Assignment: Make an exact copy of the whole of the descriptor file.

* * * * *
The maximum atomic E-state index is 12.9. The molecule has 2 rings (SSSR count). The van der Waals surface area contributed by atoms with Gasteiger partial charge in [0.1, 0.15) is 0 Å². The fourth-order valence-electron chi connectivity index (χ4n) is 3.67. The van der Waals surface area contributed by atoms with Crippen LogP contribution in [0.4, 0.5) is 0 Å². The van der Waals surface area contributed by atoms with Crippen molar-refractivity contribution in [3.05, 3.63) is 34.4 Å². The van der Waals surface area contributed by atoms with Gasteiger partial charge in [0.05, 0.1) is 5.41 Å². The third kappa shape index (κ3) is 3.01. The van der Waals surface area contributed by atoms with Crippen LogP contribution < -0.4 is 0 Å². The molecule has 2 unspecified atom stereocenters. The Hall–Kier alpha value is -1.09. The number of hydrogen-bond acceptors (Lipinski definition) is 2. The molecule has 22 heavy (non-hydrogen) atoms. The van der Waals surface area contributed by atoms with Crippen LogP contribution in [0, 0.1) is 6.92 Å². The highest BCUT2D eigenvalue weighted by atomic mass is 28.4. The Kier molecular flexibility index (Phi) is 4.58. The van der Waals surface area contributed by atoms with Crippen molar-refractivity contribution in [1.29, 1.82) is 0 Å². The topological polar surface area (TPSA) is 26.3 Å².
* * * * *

The maximum atomic E-state index is 12.9. The molecule has 2 rings (SSSR count). The van der Waals surface area contributed by atoms with Gasteiger partial charge in [0.1, 0.15) is 0 Å². The fourth-order valence-electron chi connectivity index (χ4n) is 3.67. The van der Waals surface area contributed by atoms with Crippen LogP contribution in [0.4, 0.5) is 0 Å². The van der Waals surface area contributed by atoms with Crippen molar-refractivity contribution in [3.05, 3.63) is 34.4 Å². The van der Waals surface area contributed by atoms with Gasteiger partial charge in [0.05, 0.1) is 5.41 Å². The third kappa shape index (κ3) is 3.01. The van der Waals surface area contributed by atoms with Crippen LogP contribution < -0.4 is 0 Å². The molecule has 2 unspecified atom stereocenters. The Hall–Kier alpha value is -1.09. The number of hydrogen-bond acceptors (Lipinski definition) is 2. The molecule has 22 heavy (non-hydrogen) atoms. The van der Waals surface area contributed by atoms with Crippen LogP contribution in [0, 0.1) is 6.92 Å². The highest BCUT2D eigenvalue weighted by atomic mass is 28.4. The Kier molecular flexibility index (Phi) is 4.58. The van der Waals surface area contributed by atoms with Crippen molar-refractivity contribution in [1.29, 1.82) is 0 Å². The topological polar surface area (TPSA) is 26.3 Å².